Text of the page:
Another inflation post
So why is general inflation so low when energy prices are so high? I suggested in passing on Tuesday that
there aint nothin' gonna stop us 'Mericans from buyin' our gas. Those skyrocketing gas prices might stop us from buying everything else, however.It seems that Wal-Mart has the same inkling as well as a couple of corporate economists.
"Unlike the past when oil had a huge inflationary impact, this time its inflationary impact is very small and it may have a somewhat deflationary impact," [Nariman Behravesh, chief global economist at Global Insight] said.Consider the below chart of annual CPI and PPI inflation rates on consumer goods since 1997 (the East Asian financial crisis). Until 2003, wholesale and retail inflation on such products was roughly the same and moved in tandem. Throughout 2003, however, producer inflation far outstripped consumer inflation as the CPI on commodities flirted with deflation. Over the last 18 months, CPI and PPI have again moved together, but PPI continues to exceed CPI, especially during disinflationary periods. The conclusion? Since early 2003 price pressures on producers of finished goods has been much higher than on their consumers.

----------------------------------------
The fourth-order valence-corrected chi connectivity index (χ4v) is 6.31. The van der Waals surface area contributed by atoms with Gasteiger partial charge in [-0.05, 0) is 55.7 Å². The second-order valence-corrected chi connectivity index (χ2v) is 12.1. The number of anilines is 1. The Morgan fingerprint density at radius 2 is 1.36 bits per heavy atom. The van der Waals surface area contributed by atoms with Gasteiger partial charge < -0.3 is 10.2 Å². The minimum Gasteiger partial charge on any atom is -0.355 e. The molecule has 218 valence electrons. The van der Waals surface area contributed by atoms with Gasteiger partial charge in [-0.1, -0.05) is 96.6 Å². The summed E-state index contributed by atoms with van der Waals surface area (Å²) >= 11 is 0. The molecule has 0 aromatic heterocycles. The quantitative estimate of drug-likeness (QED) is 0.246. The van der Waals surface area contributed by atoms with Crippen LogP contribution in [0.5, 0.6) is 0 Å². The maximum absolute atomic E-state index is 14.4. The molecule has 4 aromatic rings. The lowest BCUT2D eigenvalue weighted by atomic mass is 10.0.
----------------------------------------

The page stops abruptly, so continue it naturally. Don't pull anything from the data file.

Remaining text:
Moreover, from January 2003 to June 2005, real wages and salaries (SA, deflated by the PCE price index) have risen 7.9% and real disposable personal income is up 7.8% while real consumption has risen 9.4% and real consumer goods (incl. autos) imports (SA, again using the PCE deflator) are up a whopping 16.1%. Debt and dissaving -- not income -- has kept US consumption high over the past years, while cheap goods imports and the overall 'Wal-Mart effect' have helped keep core inflation well in check.
I wonder, in fact, if contined Fed tightening combined with a drop in oil prices -- say to the low $50s/barrel -- might shake what little general inflation exists right now completely out of the economy.